NEWS17 March 2021

‘Our industry has a superpower’: how insights leaders can promote D&I

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UK – The market research industry has a superpower – by immersing itself in the views and experiences of others it can push the cause of diversity and inclusion (D&I) further up the corporate agenda, according to a panel at MRS Impact 2021 conference. 


Babita Earle, executive vice-president of strategic partnerships at Zappi and chair of the Market Research Society’s D&I council, led the session, and said she knows “personally of the passion and commitment to drive diversity and inclusion” across the industry, both agency- and client-side.

“There is no question that it’s at the top of the corporate agenda in some form or another," she said.

Earle was joined on a virtual stage by Elaine Rodrigo, chief insights and analytics officer at Reckitt Benckiser; Christine Avallone, customer insights professional at Verizon; Michelle Gansle, senior director, foresight, innovation and growth insights at Mars Wrigley; and Jake Steadman, vice-president, customer insight and user research at Deliveroo.

Earle asked what the panellists’ organisations had been doing around diversity and inclusion.

“I don’t think Mars is perfect,” said Gansle. “But one thing we have going for us is that we’re a private, family-owned company that cares about diversity and inclusion.”

She referenced a D&I survey the company took part in in 2015, when it scored 60 out of 100, which marked a “wake-up call for the family and business”. It has since been putting a lot of energy into increasing that score and recently scored 100.

“We’ve got further in some places than others,” Gansle said. “In gender balance and minority representation we’re doing great. Further up the funnel we’ve got more work to do.”

Menwhile, Verizon has had an Innovative Learning scheme in place since 2012 that has reached around 450,000 students. It has also been running a fellowship programme that invites prospective recruits to spend eight months in New York to gain experience on the brand itself and with agency partners. The success rate has been 98% in terms of hiring participants.

“The objective of our chief marketing officer is to have more diverse representation in marketing and advertising roles,” Avallone said.

Deliveroo’s Steadman said that he has seen a growing “understanding of a more nuanced consumer landscape” over the past few years.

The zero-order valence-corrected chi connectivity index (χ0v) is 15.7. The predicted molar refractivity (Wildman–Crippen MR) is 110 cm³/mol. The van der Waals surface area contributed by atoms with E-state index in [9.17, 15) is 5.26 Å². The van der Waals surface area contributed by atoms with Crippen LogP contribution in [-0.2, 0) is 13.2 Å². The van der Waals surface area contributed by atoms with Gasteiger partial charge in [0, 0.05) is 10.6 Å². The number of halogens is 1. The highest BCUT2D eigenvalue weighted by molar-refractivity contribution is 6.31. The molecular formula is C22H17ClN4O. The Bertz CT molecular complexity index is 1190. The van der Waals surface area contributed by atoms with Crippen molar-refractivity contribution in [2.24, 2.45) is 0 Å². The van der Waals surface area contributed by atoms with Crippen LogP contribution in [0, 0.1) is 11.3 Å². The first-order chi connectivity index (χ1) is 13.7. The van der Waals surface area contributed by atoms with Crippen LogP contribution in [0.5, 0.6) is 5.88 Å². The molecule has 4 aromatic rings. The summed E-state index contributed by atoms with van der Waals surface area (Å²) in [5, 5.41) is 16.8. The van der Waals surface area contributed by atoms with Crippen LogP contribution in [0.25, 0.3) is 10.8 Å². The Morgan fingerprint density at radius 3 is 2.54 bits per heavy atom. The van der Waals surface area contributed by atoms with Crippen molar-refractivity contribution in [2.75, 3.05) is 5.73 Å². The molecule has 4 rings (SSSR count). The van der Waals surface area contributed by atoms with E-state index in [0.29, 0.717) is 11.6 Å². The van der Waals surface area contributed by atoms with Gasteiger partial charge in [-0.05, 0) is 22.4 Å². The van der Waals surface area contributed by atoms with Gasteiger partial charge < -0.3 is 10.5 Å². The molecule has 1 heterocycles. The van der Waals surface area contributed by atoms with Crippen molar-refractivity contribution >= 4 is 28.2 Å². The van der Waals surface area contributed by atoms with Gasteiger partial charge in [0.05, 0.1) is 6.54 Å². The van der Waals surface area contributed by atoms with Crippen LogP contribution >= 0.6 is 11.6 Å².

“Conversations are now much more about specific and biased to action and understand different parts of communities and society and making sure we’re measuring the right things among the right people,” he said.

Reckitt Benckiser has had a D&I committee for a number of years, but Rodrigo has noted “a change in the last six-to-nine months with company leadership by the chief executive and chief HR officer bringing open conversations to the table”.

“Our industry has a superpower to some extent,” she said. “Most of us here have done research on people who are not like us. We’re trained to do that, to immerse ourselves in the views of others and bring it back to our organisation.”

Gansle called on agencies to help clients improve their D&I strategies.

“We need help from the supplier side, especially around quantitative,” she said. “By doing nationally representative research and looking for sameness and averages, you are by definition taking out minorities. I think we as companies need to give you permission to see the middle and the fringe.”

The issue of costs associated with promoting D&I can be prohibitively expensive and Earle asked the panel about how to soften the financial blow to budgets.

For Steadman, cost depends on how a business sets up internally to begin with. “Building supplier lists and building communities – if you do that up front, you won’t necessarily add time. [You'll add] some cost, but I’d argue that’s a good investment,” he said. 

“I also think less about a beginning and end of projects and more about how you develop over time.”

The session concluded with Earle asking: “What’s the one thing that the industry can do to accelerate so we represent all parts of society?” 

For Avallone, it’s language – “the language we all use, what language is universal, how do we talk about sensitive topics in a way that doesn’t just reach one, but reaches all?”

Collaboration is the new competition, according to Gansle. “Whether you’re a buyer or supplier, partnering together to solve issues and share case studies is the fastest way we’ll see improvement.”

As the single male panellist who admitted a nervousness around turning up on for the session, Steadman added: “From my perspective, we’ll effect the most change if people who look like me have the right kind of conversations. This is vital and important stuff.”

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